Heterosexual love: Catullus and Lesbia
‘Lesbia’, the name by which Catullus addresses his famed mistress, has generally been supposed to have been the pseudonym of Claudia (Clodia) Metelli, one of the three sisters of the tribune P. Clodius Pulcher; the identification was made by Apuleius (Apol. 10). This Claudia, who like her sisters changed her nomen to Clodia to show her political support for her brother Publius, was married to Q. Caecilius Metellus Celer (cos. 60). After Metellus died in March 59 (Cicero hints that Clodia may have poisoned him: Cael. 60), Clodia is supposed to have had affairs with both Catullus and M. Caelius Rufus (Catullus 58 and 100 may have been addressed to this Caelius). Caelius had been a political friend of Clodius, but partly at the instigation of Clodia he was prosecuted in April 56 for political violence, when Cicero defended him. In this speech Cicero reports salacious details of the relationship between Clodia and Caelius to undermine the case that he owed Clodia money and had attempted to poison her: Clodia was in court as a witness.
Cicero’s defence concentrates on a character assassination of Clodia as an ageing prostitute and possible husband-killer, who had been engaged in an incestuous relationship with her brother (Cael. 59-60). Such rumours were already in circulation: at Milo’s trial in February earlier in the same year Pompey’s supporters had shouted obscene chants about the relationship between Clodius and Clodia (Cic. Quint. 2.32: doc. 12.69). Clodia’s younger sister had been divorced by L. Licinius Lucullus in 62 for adultery, and he accused her in court in 61 of incest with her brother. In February 54, writing to Lentulus Spinther (cos. 57), Cicero hints that the eldest sister, married to Q. Marcius Rex, had had a similar relationship with her brother: Clodius in gate-crashing the celebration of the Bona Dea cult had treated the goddess with as little respect as he had shown to his three sisters (Cic. Fam. 1.9.15).
Catullus’ ‘Lesbia’ is pictured not as a lady of senatorial rank but as an hetaera (a cultured Greek prostitute), a familiar literary character. Thirteen of Catullus’ 116 poems refer to her, moving from passion to disillusionment, rhapsodising over their love, comparing her to other women, describing their quarrels, criticising her unfaithfulness, and attacking her in abusive language: poem 79 even suggests an incestuous relationship with ‘pretty [pulcher] Lesbius’, obviously her brother Clodius Pulcher. Other love poems are addressed to an unspecified girl (puella) and to a woman named Ipsitilla (32), as well as to young boys such as Camerius and Juventius. Rather than inflamed by a single grand passion, Catullus is an inventive and elegant poet adapting and refining Hellenistic models of love poetry, full of allusions and well-schooled in Greek models. His Lesbia, rather than the protagonist of a genuine relationship, is probably a poetic construct, a composite of hostile stereotypes of Roman women -beautiful, frivolous, luxurious, ambitious, and unchaste.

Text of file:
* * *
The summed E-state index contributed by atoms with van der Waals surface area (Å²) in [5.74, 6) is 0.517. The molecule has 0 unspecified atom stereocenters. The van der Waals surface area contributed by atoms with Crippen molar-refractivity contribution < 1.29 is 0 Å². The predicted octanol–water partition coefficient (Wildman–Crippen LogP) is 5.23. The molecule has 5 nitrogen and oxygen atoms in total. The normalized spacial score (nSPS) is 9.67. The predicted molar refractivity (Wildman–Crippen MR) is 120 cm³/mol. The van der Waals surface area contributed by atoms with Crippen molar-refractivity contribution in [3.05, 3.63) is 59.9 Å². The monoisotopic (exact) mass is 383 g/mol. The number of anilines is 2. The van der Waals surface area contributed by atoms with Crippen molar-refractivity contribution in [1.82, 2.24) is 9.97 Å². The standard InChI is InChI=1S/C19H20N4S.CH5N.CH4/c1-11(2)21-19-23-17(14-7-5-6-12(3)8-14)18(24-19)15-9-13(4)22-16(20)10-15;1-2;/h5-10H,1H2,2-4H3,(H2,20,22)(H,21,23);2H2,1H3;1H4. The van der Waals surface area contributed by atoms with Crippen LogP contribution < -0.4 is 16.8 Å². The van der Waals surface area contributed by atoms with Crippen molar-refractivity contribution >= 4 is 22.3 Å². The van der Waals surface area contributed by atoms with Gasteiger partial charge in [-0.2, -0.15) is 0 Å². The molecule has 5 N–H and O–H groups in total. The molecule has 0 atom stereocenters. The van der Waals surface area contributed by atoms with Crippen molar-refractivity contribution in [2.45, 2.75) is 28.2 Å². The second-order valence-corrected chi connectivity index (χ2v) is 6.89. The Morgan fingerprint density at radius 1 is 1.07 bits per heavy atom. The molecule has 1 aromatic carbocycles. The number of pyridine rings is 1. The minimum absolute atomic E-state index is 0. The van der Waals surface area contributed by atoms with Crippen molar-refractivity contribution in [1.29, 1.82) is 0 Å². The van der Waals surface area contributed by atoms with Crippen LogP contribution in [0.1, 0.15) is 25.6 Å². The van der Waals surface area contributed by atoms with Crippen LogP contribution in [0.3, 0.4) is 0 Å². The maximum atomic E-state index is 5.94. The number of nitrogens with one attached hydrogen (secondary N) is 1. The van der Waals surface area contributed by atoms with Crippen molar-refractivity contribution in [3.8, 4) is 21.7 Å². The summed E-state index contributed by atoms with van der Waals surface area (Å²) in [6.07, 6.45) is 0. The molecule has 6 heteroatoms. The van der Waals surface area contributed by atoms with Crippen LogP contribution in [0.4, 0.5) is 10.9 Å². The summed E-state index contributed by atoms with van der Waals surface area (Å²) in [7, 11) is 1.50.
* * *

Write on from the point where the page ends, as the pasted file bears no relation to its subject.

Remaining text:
Catullus was one of the ‘neoteric’, or ‘new’ poets in Rome, rebelling against traditional standards of morality and austerity: others in the poetic circle included Cornelius Gallus, C. Licinius Macer Calvus, and Helvius Cinna. Many of Catullus’ works invert social norms, presenting behaviour that was strongly condemned by traditional morality. In poem 7 Catullus addresses Lesbia, asking ‘how many kissings of you, Lesbia, will be enough and to spare?’. He answers his own question: as many as the grains of Libyan sand that lie on silphium-bearing Cyrene, or as many as the stars in the silent night that see men’s clandestine loves - only these would be enough for ‘your infatuated Catullus’ (Cat. 7: doc. 7.47). This poem would have shocked the Roman readership, portraying the male lover as uncontrolled and impassioned, with Catullus taking the subordinate, almost effeminate, role. Similarly, the couplet, ‘I hate and love. Why I do so perhaps you will ask. I do not know, but I feel it to be so, and I am in torment’, presents the reality of disillusioned romance, but in a way that diminishes the masculinity of the author (Cat. 85: doc. 7.48).
The name Lesbia might have been intended to reflect that of Sappho of Lesbos (whose famous poem Catullus adapts in poem 51), but it could also refer to the Greek verb lesbiazein (Latin: fellare; to perform oral sex), and it is possible that Sappho, being seen as shameless in Roman eyes, was a model for the Lesbia portrayed by Catullus. In one of his poems of disenchantment Catullus, addressing Caelius, depicts his ‘Lesbia whom Catullus alone loved more than himself and all his own’ performing oral sex in the street-corners and alley-ways of Rome with the descendants of ‘high-minded Remus’ (Cat. 58: doc. 7.51). Catullus’ sarcasm about the hypocritical morality of his peers helps to underwrite the picture of his ‘beloved’ Lesbia as, in reality, a degraded street whore.